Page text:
Senior care veterans know that most families are in a time of crisis when they start looking for senior supportive services. One of the most common instances is after an acute stay or procedure at the hospital. Often it is during the discharge planning process that seniors and their families find these supportive services. Successful discharge planning can be the difference between a successful and disastrous senior living transition.
What Is Discharge Planning?
First, here are some basics on the process. Discharge planning happens while you are in the hospital. Hospitals that participate in Medicare and Medicaid are required to provide discharge planning, although what that looks like varies depending on the size of the hospital and your level of need.
Discharge planning can include a range of activities such as: (1) scheduling follow-up appointments with primary and specialist physicians; (2) setting up home supportive services; (3) ordering supportive products like wheelchairs and oxygen tanks; (4) arranging short-term respite stays at senior living communities; (5) evaluating the patients prescription coverage and coordinating other insurance-related issues; (6) directions on health conditions and how to manage them at home, and (7) resources and education on supportive services and programs once you transition out of the hospital.
Discharge planning ends when you leave the hospital. Ideally, at that point, arrangements have been made for transitional care into a senior community or at home.
Why Is Discharge Planning Important?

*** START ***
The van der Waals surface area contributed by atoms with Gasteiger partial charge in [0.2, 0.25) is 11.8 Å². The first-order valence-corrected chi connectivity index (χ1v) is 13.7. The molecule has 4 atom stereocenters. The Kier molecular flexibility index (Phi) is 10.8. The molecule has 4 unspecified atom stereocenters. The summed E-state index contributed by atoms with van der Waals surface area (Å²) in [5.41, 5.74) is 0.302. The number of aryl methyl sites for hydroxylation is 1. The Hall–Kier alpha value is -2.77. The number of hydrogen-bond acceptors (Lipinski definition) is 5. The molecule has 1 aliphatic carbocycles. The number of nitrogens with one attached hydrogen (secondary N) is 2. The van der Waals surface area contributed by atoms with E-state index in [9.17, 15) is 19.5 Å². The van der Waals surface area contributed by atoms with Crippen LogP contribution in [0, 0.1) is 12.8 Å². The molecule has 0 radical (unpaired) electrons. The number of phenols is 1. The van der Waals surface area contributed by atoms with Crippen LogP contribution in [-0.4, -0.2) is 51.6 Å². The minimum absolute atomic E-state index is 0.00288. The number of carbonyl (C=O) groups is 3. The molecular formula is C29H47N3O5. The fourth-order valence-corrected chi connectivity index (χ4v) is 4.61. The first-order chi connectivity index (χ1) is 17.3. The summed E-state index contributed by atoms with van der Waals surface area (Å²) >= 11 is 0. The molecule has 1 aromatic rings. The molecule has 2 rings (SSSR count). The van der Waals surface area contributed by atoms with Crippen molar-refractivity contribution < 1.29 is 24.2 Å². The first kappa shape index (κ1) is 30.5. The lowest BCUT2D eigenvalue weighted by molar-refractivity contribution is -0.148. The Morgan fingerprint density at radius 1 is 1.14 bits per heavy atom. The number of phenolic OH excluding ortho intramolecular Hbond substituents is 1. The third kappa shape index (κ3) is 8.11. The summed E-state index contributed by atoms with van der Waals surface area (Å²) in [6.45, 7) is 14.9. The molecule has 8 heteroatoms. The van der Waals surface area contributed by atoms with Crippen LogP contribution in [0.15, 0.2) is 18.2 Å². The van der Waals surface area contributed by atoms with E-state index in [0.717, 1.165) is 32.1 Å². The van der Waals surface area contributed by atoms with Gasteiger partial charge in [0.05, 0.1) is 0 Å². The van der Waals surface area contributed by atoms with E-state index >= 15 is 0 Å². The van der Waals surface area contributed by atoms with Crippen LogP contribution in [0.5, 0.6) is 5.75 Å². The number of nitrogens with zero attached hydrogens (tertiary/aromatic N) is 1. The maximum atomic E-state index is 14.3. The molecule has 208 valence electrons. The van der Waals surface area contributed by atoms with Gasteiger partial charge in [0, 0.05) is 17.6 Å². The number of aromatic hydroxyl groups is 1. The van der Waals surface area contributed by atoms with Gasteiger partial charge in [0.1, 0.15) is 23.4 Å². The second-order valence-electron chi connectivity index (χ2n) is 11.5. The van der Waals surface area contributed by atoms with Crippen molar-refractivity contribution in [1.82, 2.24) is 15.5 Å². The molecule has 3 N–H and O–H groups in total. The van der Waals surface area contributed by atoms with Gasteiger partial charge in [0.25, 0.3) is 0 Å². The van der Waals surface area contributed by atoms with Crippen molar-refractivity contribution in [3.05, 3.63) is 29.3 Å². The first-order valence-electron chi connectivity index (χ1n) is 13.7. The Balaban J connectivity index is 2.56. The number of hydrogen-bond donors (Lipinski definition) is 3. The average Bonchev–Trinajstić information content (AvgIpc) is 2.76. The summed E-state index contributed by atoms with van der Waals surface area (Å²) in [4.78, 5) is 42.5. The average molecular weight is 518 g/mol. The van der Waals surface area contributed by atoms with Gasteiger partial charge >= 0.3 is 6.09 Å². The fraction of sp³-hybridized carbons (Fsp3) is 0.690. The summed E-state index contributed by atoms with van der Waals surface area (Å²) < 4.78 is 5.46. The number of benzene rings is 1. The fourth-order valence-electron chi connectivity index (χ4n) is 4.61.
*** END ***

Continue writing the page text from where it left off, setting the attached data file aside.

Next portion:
Discharge planning may seem trivial after the drama of a hospital stay. Depending on your needs, it can be as simple as prescriptions and written instructions for follow-up care. In many cases, however, hospitalization is only the start of the journey. If you have suffered a stroke, for example, you probably have a lengthy and complicated recovery ahead of you. The transition home is even more complex if you have multiple health challenges. In these cases, discharge planning is critical to make sure everything you need is in place when you return home. Good discharge planning can improve the coordination of care, make your recovery easier, and decrease the chance that you will need to be re-hospitalized.
Who Provides Discharge Planning?
Most discharge planning is done by a nurse or a social worker on staff at the hospital. Social workers are uniquely positioned to provide effective discharge planning for a number of reasons. They are able to assess and address all of their patients needs, including but not limited to medical needs. They work as part of a multidisciplinary team that includes doctors, nurses, and other health professionals. The social worker acts as the patient’s liaison to that team and coordinates information and the efforts of that team on your behalf. She is your voice in the hospital. These social workers can also convene meetings that include you, your family, and hospital personnel to discuss your illness, treatment, and plan for care once you leave the hospital. They can help you and your caregiver become your own best advocate, since once you leave the hospital you will in effect be your own care manager.
Social workers also have a strong grasp of local resources and services. They have lots of connections in the community. This means they can help link you with a range of services including financial resources, caregiver support, meal delivery, and other services you didn’t even know existed. They can also connect you to a community-based social worker who can continue to help you after you leave the hospital.
Discharge planning is an important part of any hospital stay. If you are hospitalized, make sure you ask to speak to the social work discharge planner to ensure your transition home is as smooth as possible.
- By Amanda Toler Woodward, PhD
Amanda Toler Woodward, PhD is an Associate Professor in the School of Social Work at Michigan State University. She does research on services and supports for older adults including racial and ethnic disparities in access to services and international comparisons of service systems.
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